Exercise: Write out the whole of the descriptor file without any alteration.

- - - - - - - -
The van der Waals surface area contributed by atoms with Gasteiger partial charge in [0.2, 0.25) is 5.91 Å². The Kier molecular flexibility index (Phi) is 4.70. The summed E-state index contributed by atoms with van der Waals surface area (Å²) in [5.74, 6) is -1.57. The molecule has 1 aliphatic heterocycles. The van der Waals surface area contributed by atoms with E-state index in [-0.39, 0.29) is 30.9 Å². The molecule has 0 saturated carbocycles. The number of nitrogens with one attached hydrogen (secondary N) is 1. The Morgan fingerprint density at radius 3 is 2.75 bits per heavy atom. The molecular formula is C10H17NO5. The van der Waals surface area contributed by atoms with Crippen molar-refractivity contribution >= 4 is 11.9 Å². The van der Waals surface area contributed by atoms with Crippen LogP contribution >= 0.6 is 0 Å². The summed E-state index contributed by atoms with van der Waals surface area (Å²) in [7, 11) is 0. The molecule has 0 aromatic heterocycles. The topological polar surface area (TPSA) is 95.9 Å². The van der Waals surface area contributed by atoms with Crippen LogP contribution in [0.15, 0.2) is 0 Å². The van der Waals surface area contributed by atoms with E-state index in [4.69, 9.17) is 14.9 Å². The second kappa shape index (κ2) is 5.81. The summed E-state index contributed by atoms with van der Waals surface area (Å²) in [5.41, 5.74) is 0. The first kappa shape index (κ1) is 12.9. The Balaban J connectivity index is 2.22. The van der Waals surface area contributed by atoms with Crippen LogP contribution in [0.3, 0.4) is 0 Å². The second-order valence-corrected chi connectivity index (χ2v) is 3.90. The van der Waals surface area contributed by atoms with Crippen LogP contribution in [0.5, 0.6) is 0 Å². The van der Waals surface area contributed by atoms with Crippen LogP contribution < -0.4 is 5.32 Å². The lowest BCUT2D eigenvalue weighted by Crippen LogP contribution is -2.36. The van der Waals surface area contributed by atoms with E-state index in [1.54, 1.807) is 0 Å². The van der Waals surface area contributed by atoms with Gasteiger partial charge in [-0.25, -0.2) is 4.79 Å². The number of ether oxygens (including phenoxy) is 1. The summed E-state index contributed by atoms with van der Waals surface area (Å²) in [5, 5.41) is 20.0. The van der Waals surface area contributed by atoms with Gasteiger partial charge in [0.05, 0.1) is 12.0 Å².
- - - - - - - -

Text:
The van der Waals surface area contributed by atoms with Gasteiger partial charge in [0.2, 0.25) is 5.91 Å². The Kier molecular flexibility index (Phi) is 4.70. The summed E-state index contributed by atoms with van der Waals surface area (Å²) in [5.74, 6) is -1.57. The molecule has 1 aliphatic heterocycles. The van der Waals surface area contributed by atoms with E-state index in [-0.39, 0.29) is 30.9 Å². The molecule has 0 saturated carbocycles. The number of nitrogens with one attached hydrogen (secondary N) is 1. The Morgan fingerprint density at radius 3 is 2.75 bits per heavy atom. The molecular formula is C10H17NO5. The van der Waals surface area contributed by atoms with Crippen molar-refractivity contribution >= 4 is 11.9 Å². The van der Waals surface area contributed by atoms with Crippen LogP contribution >= 0.6 is 0 Å². The summed E-state index contributed by atoms with van der Waals surface area (Å²) in [7, 11) is 0. The molecule has 0 aromatic heterocycles. The topological polar surface area (TPSA) is 95.9 Å². The van der Waals surface area contributed by atoms with Crippen LogP contribution in [0.15, 0.2) is 0 Å². The van der Waals surface area contributed by atoms with E-state index in [4.69, 9.17) is 14.9 Å². The second kappa shape index (κ2) is 5.81. The summed E-state index contributed by atoms with van der Waals surface area (Å²) in [5.41, 5.74) is 0. The first kappa shape index (κ1) is 12.9. The Balaban J connectivity index is 2.22. The van der Waals surface area contributed by atoms with Crippen LogP contribution in [0.3, 0.4) is 0 Å². The second-order valence-corrected chi connectivity index (χ2v) is 3.90. The van der Waals surface area contributed by atoms with Crippen LogP contribution in [0.5, 0.6) is 0 Å². The van der Waals surface area contributed by atoms with Crippen LogP contribution < -0.4 is 5.32 Å². The lowest BCUT2D eigenvalue weighted by Crippen LogP contribution is -2.36. The van der Waals surface area contributed by atoms with E-state index in [1.54, 1.807) is 0 Å². The van der Waals surface area contributed by atoms with Gasteiger partial charge in [-0.25, -0.2) is 4.79 Å². The number of ether oxygens (including phenoxy) is 1. The summed E-state index contributed by atoms with van der Waals surface area (Å²) in [5, 5.41) is 20.0. The van der Waals surface area contributed by atoms with Gasteiger partial charge in [0.05, 0.1) is 12.0 Å².